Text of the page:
Ailes left Fox last July after an exploding sexual harassment scandal tarnished the network’s image in a way that even his longstanding supporter Rupert Murdoch couldn’t ignore. Ailes walked away with some $40 million.
The Times said he died today from a blow on the head he sustained May 10 in a fall at his Florida mansion. Ailes’s family deserves our condolences, particularly the wife he humiliated. The network as a whole, not so much.
As the Times story displays, the rest of the media remains outmaneuvered by the strange and baleful beast Ailes created. It’s not liberal cant to say that Fox traffics in lies and, sometimes, hate; that it has no shame when caught in those lies or hate; and that it has existed too long without the shunning it deserves.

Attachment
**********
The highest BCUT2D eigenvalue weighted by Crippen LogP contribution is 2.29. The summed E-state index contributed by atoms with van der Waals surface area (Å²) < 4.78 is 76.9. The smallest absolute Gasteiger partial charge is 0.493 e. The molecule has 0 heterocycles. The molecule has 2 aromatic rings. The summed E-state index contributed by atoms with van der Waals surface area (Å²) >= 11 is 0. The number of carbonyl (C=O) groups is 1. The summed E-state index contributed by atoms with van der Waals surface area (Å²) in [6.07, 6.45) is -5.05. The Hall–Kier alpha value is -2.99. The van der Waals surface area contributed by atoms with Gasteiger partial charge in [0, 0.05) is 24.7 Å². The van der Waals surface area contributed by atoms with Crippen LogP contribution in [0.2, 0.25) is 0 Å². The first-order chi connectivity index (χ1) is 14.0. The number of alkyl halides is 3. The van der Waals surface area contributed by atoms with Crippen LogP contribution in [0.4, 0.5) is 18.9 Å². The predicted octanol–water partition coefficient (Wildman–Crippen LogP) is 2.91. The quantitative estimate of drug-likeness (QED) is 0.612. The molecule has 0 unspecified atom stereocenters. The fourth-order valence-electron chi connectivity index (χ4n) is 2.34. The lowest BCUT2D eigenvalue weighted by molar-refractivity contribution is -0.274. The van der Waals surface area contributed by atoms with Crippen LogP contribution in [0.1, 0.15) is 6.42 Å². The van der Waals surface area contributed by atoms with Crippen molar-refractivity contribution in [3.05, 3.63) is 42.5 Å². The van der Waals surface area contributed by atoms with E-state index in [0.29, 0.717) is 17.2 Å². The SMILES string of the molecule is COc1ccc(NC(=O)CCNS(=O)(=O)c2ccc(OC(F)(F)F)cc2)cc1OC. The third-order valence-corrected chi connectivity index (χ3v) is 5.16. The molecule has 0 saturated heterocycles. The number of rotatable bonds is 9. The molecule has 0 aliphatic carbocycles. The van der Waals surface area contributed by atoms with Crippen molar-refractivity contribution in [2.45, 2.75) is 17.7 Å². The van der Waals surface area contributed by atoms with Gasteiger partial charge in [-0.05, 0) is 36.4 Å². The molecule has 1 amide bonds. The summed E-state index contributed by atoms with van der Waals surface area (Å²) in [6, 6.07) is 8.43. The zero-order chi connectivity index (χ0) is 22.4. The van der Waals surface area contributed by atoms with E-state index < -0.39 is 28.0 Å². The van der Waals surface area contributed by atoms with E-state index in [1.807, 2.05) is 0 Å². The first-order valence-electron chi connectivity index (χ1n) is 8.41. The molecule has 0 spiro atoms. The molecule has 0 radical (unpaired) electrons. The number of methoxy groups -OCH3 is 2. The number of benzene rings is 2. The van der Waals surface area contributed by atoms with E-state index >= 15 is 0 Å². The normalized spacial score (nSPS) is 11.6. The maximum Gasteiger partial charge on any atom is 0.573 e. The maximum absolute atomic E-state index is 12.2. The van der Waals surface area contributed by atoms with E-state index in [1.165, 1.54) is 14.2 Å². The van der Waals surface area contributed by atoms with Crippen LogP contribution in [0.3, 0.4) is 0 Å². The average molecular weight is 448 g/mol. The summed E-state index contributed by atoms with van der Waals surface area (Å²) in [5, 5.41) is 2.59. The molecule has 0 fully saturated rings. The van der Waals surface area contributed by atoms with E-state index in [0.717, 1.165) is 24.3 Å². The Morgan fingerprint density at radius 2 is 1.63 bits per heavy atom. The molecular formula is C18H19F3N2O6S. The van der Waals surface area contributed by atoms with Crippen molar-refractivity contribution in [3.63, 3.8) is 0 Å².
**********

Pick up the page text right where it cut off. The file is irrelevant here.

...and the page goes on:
Ailes’s legacy also includes the fake news epidemic that has confounded political debate in this country. Ailes and Fox gave the “fake news” architects their blueprint.
With Bill O’Reilly also removed after his own flurry of sordid accusations, and even the departure of important Ailes deputy Bill Shine, the network’s ongoing recipe for influence may change.
Some reports say Murdoch’s sons, James and Lachlan, may move Fox closer to the mainstream. But Ailes’s ethical and moral vinegar will remain, pickling the reputation of the channel and virtually all who work there. Whatever happens, it won’t be easy to remove the smell.